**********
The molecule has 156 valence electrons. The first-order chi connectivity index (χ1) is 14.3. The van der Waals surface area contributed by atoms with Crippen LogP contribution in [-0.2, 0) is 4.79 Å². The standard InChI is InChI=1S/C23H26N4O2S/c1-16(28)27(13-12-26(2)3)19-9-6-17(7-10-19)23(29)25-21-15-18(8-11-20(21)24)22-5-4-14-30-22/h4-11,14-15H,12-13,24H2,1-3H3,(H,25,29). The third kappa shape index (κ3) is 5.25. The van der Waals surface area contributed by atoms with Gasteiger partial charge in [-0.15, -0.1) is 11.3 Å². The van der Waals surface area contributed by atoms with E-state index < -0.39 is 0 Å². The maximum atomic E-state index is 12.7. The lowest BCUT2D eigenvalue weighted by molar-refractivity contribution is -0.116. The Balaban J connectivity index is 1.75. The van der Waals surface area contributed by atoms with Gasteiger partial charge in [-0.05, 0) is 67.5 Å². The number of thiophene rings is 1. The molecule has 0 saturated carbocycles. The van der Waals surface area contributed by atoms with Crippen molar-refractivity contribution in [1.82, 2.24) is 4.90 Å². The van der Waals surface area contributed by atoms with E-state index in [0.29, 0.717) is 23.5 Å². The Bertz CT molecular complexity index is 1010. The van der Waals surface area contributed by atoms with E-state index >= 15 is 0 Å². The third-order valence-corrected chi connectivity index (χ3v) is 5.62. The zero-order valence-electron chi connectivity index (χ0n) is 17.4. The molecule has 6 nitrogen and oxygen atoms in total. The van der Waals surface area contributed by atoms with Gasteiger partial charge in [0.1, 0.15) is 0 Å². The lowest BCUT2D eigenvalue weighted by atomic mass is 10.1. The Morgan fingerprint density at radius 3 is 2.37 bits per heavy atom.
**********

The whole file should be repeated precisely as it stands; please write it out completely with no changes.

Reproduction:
The molecule has 156 valence electrons. The first-order chi connectivity index (χ1) is 14.3. The van der Waals surface area contributed by atoms with Crippen LogP contribution in [-0.2, 0) is 4.79 Å². The standard InChI is InChI=1S/C23H26N4O2S/c1-16(28)27(13-12-26(2)3)19-9-6-17(7-10-19)23(29)25-21-15-18(8-11-20(21)24)22-5-4-14-30-22/h4-11,14-15H,12-13,24H2,1-3H3,(H,25,29). The third kappa shape index (κ3) is 5.25. The van der Waals surface area contributed by atoms with Gasteiger partial charge in [-0.15, -0.1) is 11.3 Å². The van der Waals surface area contributed by atoms with E-state index < -0.39 is 0 Å². The maximum atomic E-state index is 12.7. The lowest BCUT2D eigenvalue weighted by molar-refractivity contribution is -0.116. The Balaban J connectivity index is 1.75. The van der Waals surface area contributed by atoms with Gasteiger partial charge in [-0.05, 0) is 67.5 Å². The number of thiophene rings is 1. The molecule has 0 saturated carbocycles. The van der Waals surface area contributed by atoms with Crippen molar-refractivity contribution in [1.82, 2.24) is 4.90 Å². The van der Waals surface area contributed by atoms with E-state index in [0.29, 0.717) is 23.5 Å². The Bertz CT molecular complexity index is 1010. The van der Waals surface area contributed by atoms with E-state index >= 15 is 0 Å². The third-order valence-corrected chi connectivity index (χ3v) is 5.62. The zero-order valence-electron chi connectivity index (χ0n) is 17.4. The molecule has 6 nitrogen and oxygen atoms in total. The van der Waals surface area contributed by atoms with Gasteiger partial charge in [0.1, 0.15) is 0 Å². The lowest BCUT2D eigenvalue weighted by atomic mass is 10.1. The Morgan fingerprint density at radius 3 is 2.37 bits per heavy atom.